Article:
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Nutrients 2015, 7(9), 7978-7994; doi:10.3390/nu7095377

The Effects of a Low-Carbohydrate Diet vs. a Low-Fat Diet on Novel Cardiovascular Risk Factors: A Randomized Controlled Trial

1
Department of Epidemiology, School of Public Health and Tropical Medicine, Tulane University 1440 Canal Street, Suite 2000, New Orleans, LA 70112, USA
2
Division of Epidemiology and Community Health, University of Minnesota, 1300 S 2nd Street, Suite 300, Minneapolis, MN 55454, USA
3
Department of Research & Evaluation, Kaiser Permanente Southern California, 100 South Los Robles, 2nd Floor, Pasadena, CA 91101, USA
4
Department of Biostatistics and Bioinformatics, School of Public Health and Tropical Medicine, Tulane University 1440 Canal Street, Suite 2001, New Orleans, LA 70112, USA
*
Author to whom correspondence should be addressed.
Received: 21 July 2015 / Revised: 7 September 2015 / Accepted: 14 September 2015 / Published: 17 September 2015
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Abstract

Increasing evidence supports a low-carbohydrate diet for weight loss and improvement in traditional cardiovascular disease (CVD) markers. Effects on novel CVD markers remain unclear. We examined the effects of a low-carbohydrate diet (<40 g/day; n = 75) versus a low-fat diet (<30% kcal/day from total fat, <7% saturated fat; n = 73) on biomarkers representing inflammation, adipocyte dysfunction, and endothelial dysfunction in a 12 month clinical trial among 148 obese adults free of diabetes and CVD. Participants met with a study dietitian on a periodic basis and each diet group received the same behavioral curriculum which included dietary instruction and supportive counseling. Eighty percent of participants completed the intervention. At 12 months, participants on the low-carbohydrate diet had significantly greater increases in adiponectin (mean difference in change, 1336 ng/mL (95% CI, 342 to 2330 ng/mL); p = 0.009) and greater decreases in intercellular adhesion molecule-1 concentrations (−16.8 ng/mL (−32.0 to −1.6 ng/mL); p = 0.031) than those on the low-fat diet. Changes in other novel CVD markers were not significantly different between groups. In conclusion, despite the differences in weight changes on diets, a low-carbohydrate diet resulted in similar or greater improvement in inflammation, adipocyte dysfunction, and endothelial dysfunction than a standard low-fat diet among obese persons. View Full-Text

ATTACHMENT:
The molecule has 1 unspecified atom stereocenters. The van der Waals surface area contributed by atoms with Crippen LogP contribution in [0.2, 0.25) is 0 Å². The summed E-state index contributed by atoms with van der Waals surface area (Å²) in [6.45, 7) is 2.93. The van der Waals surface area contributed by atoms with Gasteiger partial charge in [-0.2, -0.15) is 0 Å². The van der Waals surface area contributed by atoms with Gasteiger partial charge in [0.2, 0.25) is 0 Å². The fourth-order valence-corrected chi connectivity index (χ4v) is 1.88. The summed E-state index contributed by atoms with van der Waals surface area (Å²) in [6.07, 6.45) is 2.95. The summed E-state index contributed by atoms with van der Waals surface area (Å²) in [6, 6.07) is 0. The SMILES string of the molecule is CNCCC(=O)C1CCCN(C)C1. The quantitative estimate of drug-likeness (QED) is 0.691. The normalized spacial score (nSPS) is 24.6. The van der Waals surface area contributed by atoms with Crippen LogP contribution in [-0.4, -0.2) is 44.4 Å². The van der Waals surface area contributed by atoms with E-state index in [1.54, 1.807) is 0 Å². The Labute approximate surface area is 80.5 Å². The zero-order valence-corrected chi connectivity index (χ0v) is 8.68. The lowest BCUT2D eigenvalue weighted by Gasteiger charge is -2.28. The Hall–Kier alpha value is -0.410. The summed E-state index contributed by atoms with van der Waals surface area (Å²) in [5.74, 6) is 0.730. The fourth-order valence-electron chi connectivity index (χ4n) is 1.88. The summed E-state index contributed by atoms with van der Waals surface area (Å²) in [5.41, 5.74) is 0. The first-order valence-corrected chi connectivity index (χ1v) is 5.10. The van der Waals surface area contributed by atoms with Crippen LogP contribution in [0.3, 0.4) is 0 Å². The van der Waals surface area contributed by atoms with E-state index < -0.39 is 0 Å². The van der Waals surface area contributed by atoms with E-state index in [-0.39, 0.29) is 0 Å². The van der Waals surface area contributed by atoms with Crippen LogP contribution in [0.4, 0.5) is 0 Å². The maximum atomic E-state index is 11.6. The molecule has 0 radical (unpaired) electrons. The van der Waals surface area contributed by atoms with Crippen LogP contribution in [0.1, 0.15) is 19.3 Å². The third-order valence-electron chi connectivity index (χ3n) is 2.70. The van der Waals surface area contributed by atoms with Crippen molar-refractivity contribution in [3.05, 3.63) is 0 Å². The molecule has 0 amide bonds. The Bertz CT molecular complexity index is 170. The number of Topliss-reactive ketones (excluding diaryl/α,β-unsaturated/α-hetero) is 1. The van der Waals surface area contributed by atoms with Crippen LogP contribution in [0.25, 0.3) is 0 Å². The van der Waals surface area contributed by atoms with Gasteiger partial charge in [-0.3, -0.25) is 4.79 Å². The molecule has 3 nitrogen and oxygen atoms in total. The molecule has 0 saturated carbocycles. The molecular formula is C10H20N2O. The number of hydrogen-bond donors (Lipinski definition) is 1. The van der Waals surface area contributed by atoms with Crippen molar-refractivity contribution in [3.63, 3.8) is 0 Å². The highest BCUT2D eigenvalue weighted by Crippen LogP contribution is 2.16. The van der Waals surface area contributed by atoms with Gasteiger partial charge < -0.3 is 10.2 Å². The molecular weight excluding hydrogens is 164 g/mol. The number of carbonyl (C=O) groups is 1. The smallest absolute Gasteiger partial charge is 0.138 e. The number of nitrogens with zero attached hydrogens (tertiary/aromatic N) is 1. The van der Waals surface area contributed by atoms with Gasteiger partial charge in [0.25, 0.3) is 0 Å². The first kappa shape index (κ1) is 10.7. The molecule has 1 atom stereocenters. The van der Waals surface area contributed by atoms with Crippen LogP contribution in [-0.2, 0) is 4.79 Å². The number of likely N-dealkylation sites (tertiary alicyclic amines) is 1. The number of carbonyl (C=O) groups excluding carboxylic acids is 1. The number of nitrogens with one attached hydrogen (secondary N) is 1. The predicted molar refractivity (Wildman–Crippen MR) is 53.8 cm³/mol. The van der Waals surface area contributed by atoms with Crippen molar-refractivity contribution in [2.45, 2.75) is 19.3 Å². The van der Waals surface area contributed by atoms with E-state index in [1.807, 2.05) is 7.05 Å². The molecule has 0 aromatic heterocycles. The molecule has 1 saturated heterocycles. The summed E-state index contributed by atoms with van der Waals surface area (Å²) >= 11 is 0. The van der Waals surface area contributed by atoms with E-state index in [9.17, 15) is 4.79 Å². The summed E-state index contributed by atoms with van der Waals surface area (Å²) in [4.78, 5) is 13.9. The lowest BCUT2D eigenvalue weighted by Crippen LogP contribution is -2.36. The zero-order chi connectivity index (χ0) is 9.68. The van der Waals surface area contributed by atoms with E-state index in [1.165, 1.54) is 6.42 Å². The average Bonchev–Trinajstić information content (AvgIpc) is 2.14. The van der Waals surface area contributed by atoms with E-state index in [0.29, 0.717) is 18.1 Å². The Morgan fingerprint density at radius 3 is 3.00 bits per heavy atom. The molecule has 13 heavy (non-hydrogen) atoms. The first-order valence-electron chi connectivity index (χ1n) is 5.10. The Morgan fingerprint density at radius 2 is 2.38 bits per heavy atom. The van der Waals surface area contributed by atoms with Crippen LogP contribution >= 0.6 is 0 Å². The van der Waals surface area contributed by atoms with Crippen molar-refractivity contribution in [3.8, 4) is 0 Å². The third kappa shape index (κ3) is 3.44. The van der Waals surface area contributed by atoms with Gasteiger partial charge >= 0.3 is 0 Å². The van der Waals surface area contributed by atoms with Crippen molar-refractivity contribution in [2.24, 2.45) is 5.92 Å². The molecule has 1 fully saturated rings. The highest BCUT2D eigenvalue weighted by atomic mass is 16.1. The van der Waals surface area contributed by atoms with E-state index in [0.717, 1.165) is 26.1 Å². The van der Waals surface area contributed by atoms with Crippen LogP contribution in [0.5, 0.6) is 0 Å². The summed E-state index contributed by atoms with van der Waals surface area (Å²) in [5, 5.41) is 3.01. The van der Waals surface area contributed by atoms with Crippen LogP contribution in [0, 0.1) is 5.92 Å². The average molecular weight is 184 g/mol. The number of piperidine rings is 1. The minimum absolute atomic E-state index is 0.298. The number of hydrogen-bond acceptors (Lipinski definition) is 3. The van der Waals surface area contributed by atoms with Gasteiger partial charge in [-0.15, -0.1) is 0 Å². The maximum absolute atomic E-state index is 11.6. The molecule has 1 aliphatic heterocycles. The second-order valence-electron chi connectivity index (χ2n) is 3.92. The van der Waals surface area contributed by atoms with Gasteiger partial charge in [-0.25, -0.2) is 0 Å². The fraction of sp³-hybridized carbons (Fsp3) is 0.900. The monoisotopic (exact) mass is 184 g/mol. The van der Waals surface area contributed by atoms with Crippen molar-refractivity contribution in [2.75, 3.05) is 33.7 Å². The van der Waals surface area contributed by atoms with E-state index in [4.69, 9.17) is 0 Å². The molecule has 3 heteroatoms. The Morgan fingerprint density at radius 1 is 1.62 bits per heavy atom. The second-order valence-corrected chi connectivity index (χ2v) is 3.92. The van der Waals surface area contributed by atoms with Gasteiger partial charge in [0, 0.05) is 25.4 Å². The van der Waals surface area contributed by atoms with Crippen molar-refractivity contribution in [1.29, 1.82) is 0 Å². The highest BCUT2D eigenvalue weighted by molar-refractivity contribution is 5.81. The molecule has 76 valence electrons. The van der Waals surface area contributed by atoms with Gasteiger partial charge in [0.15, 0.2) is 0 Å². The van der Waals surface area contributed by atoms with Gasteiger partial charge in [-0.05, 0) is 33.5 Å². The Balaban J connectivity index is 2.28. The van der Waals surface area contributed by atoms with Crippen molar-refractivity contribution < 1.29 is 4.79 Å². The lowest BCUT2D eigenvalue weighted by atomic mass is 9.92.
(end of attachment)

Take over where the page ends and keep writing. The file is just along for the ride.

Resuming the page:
Keywords: dietary carbohydrate; clinical trial; nutrition; obesity; inflammation; endothelial dysfunction; adipocytokines dietary carbohydrate; clinical trial; nutrition; obesity; inflammation; endothelial dysfunction; adipocytokines
This is an open access article distributed under the Creative Commons Attribution License which permits unrestricted use, distribution, and reproduction in any medium, provided the original work is properly cited. (CC BY 4.0).

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MDPI and ACS Style

Hu, T.; Yao, L.; Reynolds, K.; Whelton, P.K.; Niu, T.; Li, S.; He, J.; Bazzano, L.A. The Effects of a Low-Carbohydrate Diet vs. a Low-Fat Diet on Novel Cardiovascular Risk Factors: A Randomized Controlled Trial. Nutrients 2015, 7, 7978-7994.

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